Finally the ‘INVINCIBLE X’ (as tested) receives 18” black machine-faced alloy wheels, a plethora of chrome around the outside and front and rear parking sensors on top of heated front seats, full leather upholstery and sat-nav.

Again only available in double cab, the Invincible X starts from £28,902.67 and is the perfect lifestyle pick-up. A mass of options are available across the full range to make sure your Hilux best suits the purpose  intended be that heavy agricultural use, light commercial use or simply leisure be it pulling a jet-ski or horse-box.

Side of Toyota Hilux

Engine wise the all-new Hilux is equipped with just a single power-train in the form of a 2.4L turbocharged diesel unit producing 147bhp with 295lb/ft which can be mated to a six-speed manual gearbox across the full range or a six-speed automatic ‘box available on all but the entry model.

The manual version will see stand-still to 62mph in 12.8 seconds with a claimed combined economy of 40mpg with the automatic seeing a claimed 36mpg average on a combined cycle with a 0-62 time of 12.3 seconds and a top speed across the range of 106mph.

The model tested was equipped with the latter gearbox and on-road its anticipation as to what gear it needed to be in was a little off the mark, resulting in holding gears a bit longer than I would have liked and with it, high engine rpm and noise – perhaps the manual is the best option to select when ordering.

Off-road however the auto ‘box was just fine when in four-wheel-drive  and only once during my time within Clandeboye Estate at Ireland Offroad Experience did I have to engage the differential lock to conquer an obstacle that only thought it could stand in the way of the Hilux.

Toyota Hilux Boot

A dial on the dash, just beside the air con controls, allows the Hilux drive-train to switch between two-wheel-drive-high (best suited for daily driving and motorway etc) four-wheel-drive-high (best suited to lower speed towing or with a heavy load on-board) and four-wheel-drive-low (for when no other mode will get you across or through whatever terrain you are stuck upon).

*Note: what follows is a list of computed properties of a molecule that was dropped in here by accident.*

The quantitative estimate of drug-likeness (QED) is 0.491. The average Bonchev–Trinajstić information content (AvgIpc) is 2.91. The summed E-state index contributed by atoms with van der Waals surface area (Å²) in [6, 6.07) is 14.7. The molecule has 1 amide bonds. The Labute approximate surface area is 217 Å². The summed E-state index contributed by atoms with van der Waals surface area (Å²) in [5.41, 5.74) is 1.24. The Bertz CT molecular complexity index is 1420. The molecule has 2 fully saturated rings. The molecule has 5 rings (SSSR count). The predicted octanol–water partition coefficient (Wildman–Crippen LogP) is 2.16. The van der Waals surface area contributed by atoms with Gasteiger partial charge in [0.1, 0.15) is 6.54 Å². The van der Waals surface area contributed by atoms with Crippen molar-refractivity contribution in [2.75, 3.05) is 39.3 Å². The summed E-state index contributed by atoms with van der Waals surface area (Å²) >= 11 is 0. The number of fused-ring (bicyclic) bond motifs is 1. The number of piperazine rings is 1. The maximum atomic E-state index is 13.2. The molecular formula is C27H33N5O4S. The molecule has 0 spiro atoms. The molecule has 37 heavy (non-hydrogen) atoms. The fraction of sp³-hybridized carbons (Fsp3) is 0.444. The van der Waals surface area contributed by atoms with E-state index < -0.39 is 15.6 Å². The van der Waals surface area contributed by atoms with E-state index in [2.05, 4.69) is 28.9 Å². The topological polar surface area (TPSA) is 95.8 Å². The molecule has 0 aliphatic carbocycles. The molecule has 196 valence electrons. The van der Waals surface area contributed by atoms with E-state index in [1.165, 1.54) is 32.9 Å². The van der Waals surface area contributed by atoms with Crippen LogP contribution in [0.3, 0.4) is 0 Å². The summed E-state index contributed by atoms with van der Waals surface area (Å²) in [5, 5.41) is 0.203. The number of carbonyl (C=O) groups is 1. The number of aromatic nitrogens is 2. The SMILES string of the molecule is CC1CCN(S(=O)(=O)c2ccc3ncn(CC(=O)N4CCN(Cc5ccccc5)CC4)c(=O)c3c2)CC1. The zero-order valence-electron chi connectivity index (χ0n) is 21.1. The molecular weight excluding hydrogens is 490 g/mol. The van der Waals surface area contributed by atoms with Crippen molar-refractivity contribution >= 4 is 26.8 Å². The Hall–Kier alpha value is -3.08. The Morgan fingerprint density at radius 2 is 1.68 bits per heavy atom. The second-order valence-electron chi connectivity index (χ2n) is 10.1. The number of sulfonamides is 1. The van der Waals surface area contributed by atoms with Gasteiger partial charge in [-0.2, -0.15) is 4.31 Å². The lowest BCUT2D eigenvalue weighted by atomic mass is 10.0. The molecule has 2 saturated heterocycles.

Pick-ups are generally not that agile on challenging off-road terrain due to entry angles but predominantly the exit angles are poor due to the overhang of the load bay behind the rear wheels however modern machinery is starting to become more capable.

So much so that the Hilux genuinely surprised me off-road with not only its ground clearance, but also the bumper angles allowing it to complete areas of the off-road centre in Clandeboye that a few other pick-ups would leave you stranded on.

Towing is a big part of a pick-ups life and only recently has the Hilux been able to compete in the towing stakes as it can now legally draw 3500kg across the range and with a 5 year 100,000 mile warranty it is certainly going to remain a popular choice.


About Author

Graham is a professional photographer and motoring writer with over 15 varied years of coverage from manufacturer press launches to international motorsport and rally events throughout the world. Graham is a full member of the Guild of Motoring Writers. See more at

RMS Forum Comments

Lyons replied at 11:39, Wed 27 Sep, 2017
Very smart, I like that. Bar the rear HILUX sign and that there seems to be quite a lot of “car” in front of the front wheels.
gav525 replied at 12:44, Wed 27 Sep, 2017
Love a good Hilux, that looks class. The older generation ones in Iraq get used and abused daily for years on end and hardly ever serviced and they just keep on going!
roverspeed replied at 12:47, Wed 27 Sep, 2017
I remember when I work at Hursts Toyota in Dundonald, we had a customer that regular managed to break Hi-Lux's Mechanics just loved working on them too, considering there had about a foot of clay permanently stuck to the bottom of them. Flipping quarry up in Craigantlet were my nightmare customers.